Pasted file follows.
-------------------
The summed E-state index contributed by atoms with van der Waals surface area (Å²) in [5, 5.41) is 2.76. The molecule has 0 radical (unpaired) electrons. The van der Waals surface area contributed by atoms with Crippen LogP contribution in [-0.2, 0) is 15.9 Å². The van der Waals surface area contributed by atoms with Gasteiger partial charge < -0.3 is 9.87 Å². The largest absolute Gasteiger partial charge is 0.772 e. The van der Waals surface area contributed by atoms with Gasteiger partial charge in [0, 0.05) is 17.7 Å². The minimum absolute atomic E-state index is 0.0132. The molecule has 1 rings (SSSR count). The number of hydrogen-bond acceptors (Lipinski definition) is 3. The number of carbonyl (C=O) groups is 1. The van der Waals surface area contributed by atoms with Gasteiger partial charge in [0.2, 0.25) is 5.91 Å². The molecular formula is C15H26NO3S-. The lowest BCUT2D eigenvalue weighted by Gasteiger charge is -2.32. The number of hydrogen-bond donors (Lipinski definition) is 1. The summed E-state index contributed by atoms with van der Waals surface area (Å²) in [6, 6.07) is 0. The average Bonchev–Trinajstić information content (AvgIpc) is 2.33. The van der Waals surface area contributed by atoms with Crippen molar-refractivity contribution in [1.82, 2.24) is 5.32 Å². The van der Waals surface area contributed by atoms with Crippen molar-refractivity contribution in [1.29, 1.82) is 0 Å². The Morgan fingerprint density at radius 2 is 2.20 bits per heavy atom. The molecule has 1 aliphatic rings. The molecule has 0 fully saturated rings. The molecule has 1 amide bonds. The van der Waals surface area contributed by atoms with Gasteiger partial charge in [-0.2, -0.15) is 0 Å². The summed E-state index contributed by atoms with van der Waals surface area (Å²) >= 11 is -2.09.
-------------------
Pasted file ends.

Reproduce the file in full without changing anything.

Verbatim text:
The summed E-state index contributed by atoms with van der Waals surface area (Å²) in [5, 5.41) is 2.76. The molecule has 0 radical (unpaired) electrons. The van der Waals surface area contributed by atoms with Crippen LogP contribution in [-0.2, 0) is 15.9 Å². The van der Waals surface area contributed by atoms with Gasteiger partial charge < -0.3 is 9.87 Å². The largest absolute Gasteiger partial charge is 0.772 e. The van der Waals surface area contributed by atoms with Gasteiger partial charge in [0, 0.05) is 17.7 Å². The minimum absolute atomic E-state index is 0.0132. The molecule has 1 rings (SSSR count). The number of hydrogen-bond acceptors (Lipinski definition) is 3. The number of carbonyl (C=O) groups is 1. The van der Waals surface area contributed by atoms with Gasteiger partial charge in [0.2, 0.25) is 5.91 Å². The molecular formula is C15H26NO3S-. The lowest BCUT2D eigenvalue weighted by Gasteiger charge is -2.32. The number of hydrogen-bond donors (Lipinski definition) is 1. The summed E-state index contributed by atoms with van der Waals surface area (Å²) in [6, 6.07) is 0. The average Bonchev–Trinajstić information content (AvgIpc) is 2.33. The van der Waals surface area contributed by atoms with Crippen molar-refractivity contribution in [1.82, 2.24) is 5.32 Å². The van der Waals surface area contributed by atoms with Crippen molar-refractivity contribution in [1.29, 1.82) is 0 Å². The Morgan fingerprint density at radius 2 is 2.20 bits per heavy atom. The molecule has 1 aliphatic rings. The molecule has 0 fully saturated rings. The molecule has 1 amide bonds. The van der Waals surface area contributed by atoms with Gasteiger partial charge in [-0.2, -0.15) is 0 Å². The summed E-state index contributed by atoms with van der Waals surface area (Å²) >= 11 is -2.09.